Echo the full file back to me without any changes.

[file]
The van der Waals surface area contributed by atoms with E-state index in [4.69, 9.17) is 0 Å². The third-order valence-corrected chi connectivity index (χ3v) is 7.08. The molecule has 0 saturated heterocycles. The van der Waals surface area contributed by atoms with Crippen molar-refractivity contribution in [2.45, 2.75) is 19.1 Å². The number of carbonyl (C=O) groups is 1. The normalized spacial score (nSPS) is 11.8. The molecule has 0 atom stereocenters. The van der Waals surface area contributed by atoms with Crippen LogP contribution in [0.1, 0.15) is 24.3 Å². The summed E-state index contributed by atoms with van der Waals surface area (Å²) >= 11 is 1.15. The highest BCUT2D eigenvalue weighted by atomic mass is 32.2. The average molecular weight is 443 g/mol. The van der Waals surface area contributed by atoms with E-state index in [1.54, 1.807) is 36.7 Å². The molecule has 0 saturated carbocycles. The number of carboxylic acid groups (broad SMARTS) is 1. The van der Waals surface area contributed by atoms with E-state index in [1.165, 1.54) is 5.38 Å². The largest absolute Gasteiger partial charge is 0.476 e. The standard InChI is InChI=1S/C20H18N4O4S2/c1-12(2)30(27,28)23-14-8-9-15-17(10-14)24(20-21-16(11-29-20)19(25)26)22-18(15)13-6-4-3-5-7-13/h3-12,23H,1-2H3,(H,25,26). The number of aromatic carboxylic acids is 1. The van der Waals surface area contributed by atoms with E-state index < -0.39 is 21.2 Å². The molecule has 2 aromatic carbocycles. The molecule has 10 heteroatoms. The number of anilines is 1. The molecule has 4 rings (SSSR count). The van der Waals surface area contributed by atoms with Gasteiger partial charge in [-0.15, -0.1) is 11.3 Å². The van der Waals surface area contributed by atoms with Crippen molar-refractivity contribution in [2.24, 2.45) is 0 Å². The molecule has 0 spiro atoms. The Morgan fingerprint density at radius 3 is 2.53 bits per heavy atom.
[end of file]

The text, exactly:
The van der Waals surface area contributed by atoms with E-state index in [4.69, 9.17) is 0 Å². The third-order valence-corrected chi connectivity index (χ3v) is 7.08. The molecule has 0 saturated heterocycles. The van der Waals surface area contributed by atoms with Crippen molar-refractivity contribution in [2.45, 2.75) is 19.1 Å². The number of carbonyl (C=O) groups is 1. The normalized spacial score (nSPS) is 11.8. The molecule has 0 atom stereocenters. The van der Waals surface area contributed by atoms with Crippen LogP contribution in [0.1, 0.15) is 24.3 Å². The summed E-state index contributed by atoms with van der Waals surface area (Å²) >= 11 is 1.15. The highest BCUT2D eigenvalue weighted by atomic mass is 32.2. The average molecular weight is 443 g/mol. The van der Waals surface area contributed by atoms with E-state index in [1.54, 1.807) is 36.7 Å². The molecule has 0 saturated carbocycles. The number of carboxylic acid groups (broad SMARTS) is 1. The van der Waals surface area contributed by atoms with E-state index in [1.165, 1.54) is 5.38 Å². The largest absolute Gasteiger partial charge is 0.476 e. The standard InChI is InChI=1S/C20H18N4O4S2/c1-12(2)30(27,28)23-14-8-9-15-17(10-14)24(20-21-16(11-29-20)19(25)26)22-18(15)13-6-4-3-5-7-13/h3-12,23H,1-2H3,(H,25,26). The number of aromatic carboxylic acids is 1. The van der Waals surface area contributed by atoms with E-state index < -0.39 is 21.2 Å². The molecule has 2 aromatic carbocycles. The molecule has 10 heteroatoms. The number of anilines is 1. The molecule has 4 rings (SSSR count). The van der Waals surface area contributed by atoms with Gasteiger partial charge in [-0.15, -0.1) is 11.3 Å². The van der Waals surface area contributed by atoms with Crippen molar-refractivity contribution in [2.24, 2.45) is 0 Å². The molecule has 0 spiro atoms. The Morgan fingerprint density at radius 3 is 2.53 bits per heavy atom.